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Judges consider Arizona no-bail immigration law

PHOENIX -- A federal appeals court has decided to rehear arguments over complaints that an Arizona law that denies bail to people who are in the country illegally and charged with certain felonies violates their constitutional right to due process.

A three-member panel of the 9th Circuit U.S. Court of Appeals rejected a challenge to the law in June, but those seeking to overturn it, including lawyers from the American Civil Liberties Union, succeeded in getting a larger panel of the court to review the case again. The decision was issued this week.

Arguments are now set for the week of March 17 before an 11-member panel of appellate judges.

Proposition 100 was overwhelmingly approved by Arizona voters in 2006. The law denies bail outright to defendants who are in the country illegally and charged with certain felonies, including murder and sexual assault, under the premise that the suspects are considered a flight risk.

But the law also covers crimes such as conspiracy to commit human smuggling and identity theft.

Detractors argue the law violates numerous constitutional clauses, including the right of the accused to have their cases heard before a determination is made regarding bail.

"Obviously, we're delighted the court has decided to rehear the case," ACLU attorney Cecillia Wang said Friday. "Proposition 100 is really unprecedented law in U.S. history applying this no-bail rule. It's really contrary to the fundamental principles that you're innocent until proven guilty."

Maricopa County Attorney Bill Montgomery, who is named as a defendant in the lawsuit, declined comment Friday.

In supporting the law, then-Maricopa County Attorney Andrew Thomas said in 2006 it was needed to ensure the defendants stick around to answer for their crimes.

"Arizona has a tremendous problem with illegal immigrants coming into the state, committing serious crimes, and then absconding, and not facing trial for their crimes, either because they jump bail after they are let out, or because, when they are let out on bail, the federal government deports them," Thomas said in a television interview at the time, according to court records.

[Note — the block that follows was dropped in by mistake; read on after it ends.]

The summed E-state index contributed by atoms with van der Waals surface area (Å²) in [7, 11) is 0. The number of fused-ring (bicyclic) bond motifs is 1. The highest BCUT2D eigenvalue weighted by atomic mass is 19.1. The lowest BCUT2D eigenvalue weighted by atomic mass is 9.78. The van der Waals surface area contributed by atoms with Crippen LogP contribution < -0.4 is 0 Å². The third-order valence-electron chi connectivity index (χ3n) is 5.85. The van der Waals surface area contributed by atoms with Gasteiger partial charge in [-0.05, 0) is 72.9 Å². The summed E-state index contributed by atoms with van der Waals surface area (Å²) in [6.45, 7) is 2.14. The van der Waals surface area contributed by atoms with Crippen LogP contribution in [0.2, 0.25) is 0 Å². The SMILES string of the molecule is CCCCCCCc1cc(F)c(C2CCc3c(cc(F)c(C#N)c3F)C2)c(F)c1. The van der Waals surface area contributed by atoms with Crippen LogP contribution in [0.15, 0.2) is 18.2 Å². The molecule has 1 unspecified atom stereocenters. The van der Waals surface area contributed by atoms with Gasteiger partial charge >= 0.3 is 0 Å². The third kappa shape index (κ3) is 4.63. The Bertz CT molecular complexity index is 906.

In the original ruling by the appeals court panel in June, the judges found the law did not run afoul of the Constitution.

"Denial of bail without individualized consideration of flight risk or dangerousness is not unusual," wrote Judge Richard Tallman. "After all, the vast majority of states categorically deny the right to bail to persons charged with capital crimes, and at least eight states categorically deny bail to those charged with crimes punishable by life imprisonment."

In a dissenting opinion, however, one of the three judges vehemently disputed the ruling.

"By employing a no-bail scheme that conclusively equates unlawful immigration status with unmanageable flight risk, Arizona is needlessly locking up undocumented immigrant arrestees awaiting trial under the guise of assuring their appearance at trial," Judge Raymond Fisher wrote.

He added that the true intent of the law was to punish defendants "for their assumed undocumented status and for their suspected but unproven crimes."

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